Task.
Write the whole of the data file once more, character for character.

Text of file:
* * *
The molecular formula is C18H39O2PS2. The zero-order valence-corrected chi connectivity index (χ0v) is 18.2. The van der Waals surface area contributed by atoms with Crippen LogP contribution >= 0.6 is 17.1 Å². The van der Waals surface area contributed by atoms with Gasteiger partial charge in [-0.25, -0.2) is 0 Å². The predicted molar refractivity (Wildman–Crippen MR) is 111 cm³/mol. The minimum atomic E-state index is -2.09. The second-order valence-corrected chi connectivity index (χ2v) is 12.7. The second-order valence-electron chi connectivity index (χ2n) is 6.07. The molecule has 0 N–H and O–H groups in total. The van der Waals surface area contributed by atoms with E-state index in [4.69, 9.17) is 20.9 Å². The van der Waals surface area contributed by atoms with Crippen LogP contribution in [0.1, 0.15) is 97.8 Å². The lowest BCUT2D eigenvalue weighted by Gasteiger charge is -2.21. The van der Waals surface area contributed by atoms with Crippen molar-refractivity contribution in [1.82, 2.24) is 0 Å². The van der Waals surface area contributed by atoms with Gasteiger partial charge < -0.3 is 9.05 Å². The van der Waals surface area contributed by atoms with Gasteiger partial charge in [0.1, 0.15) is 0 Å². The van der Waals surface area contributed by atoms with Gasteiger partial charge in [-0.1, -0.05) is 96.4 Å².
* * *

The molecular formula is C18H39O2PS2. The zero-order valence-corrected chi connectivity index (χ0v) is 18.2. The van der Waals surface area contributed by atoms with Crippen LogP contribution >= 0.6 is 17.1 Å². The van der Waals surface area contributed by atoms with Gasteiger partial charge in [-0.25, -0.2) is 0 Å². The predicted molar refractivity (Wildman–Crippen MR) is 111 cm³/mol. The minimum atomic E-state index is -2.09. The second-order valence-corrected chi connectivity index (χ2v) is 12.7. The second-order valence-electron chi connectivity index (χ2n) is 6.07. The molecule has 0 N–H and O–H groups in total. The van der Waals surface area contributed by atoms with E-state index in [4.69, 9.17) is 20.9 Å². The van der Waals surface area contributed by atoms with Crippen LogP contribution in [0.1, 0.15) is 97.8 Å². The lowest BCUT2D eigenvalue weighted by Gasteiger charge is -2.21. The van der Waals surface area contributed by atoms with Crippen molar-refractivity contribution in [1.82, 2.24) is 0 Å². The van der Waals surface area contributed by atoms with Gasteiger partial charge < -0.3 is 9.05 Å². The van der Waals surface area contributed by atoms with Gasteiger partial charge in [0.1, 0.15) is 0 Å². The van der Waals surface area contributed by atoms with Gasteiger partial charge in [-0.1, -0.05) is 96.4 Å².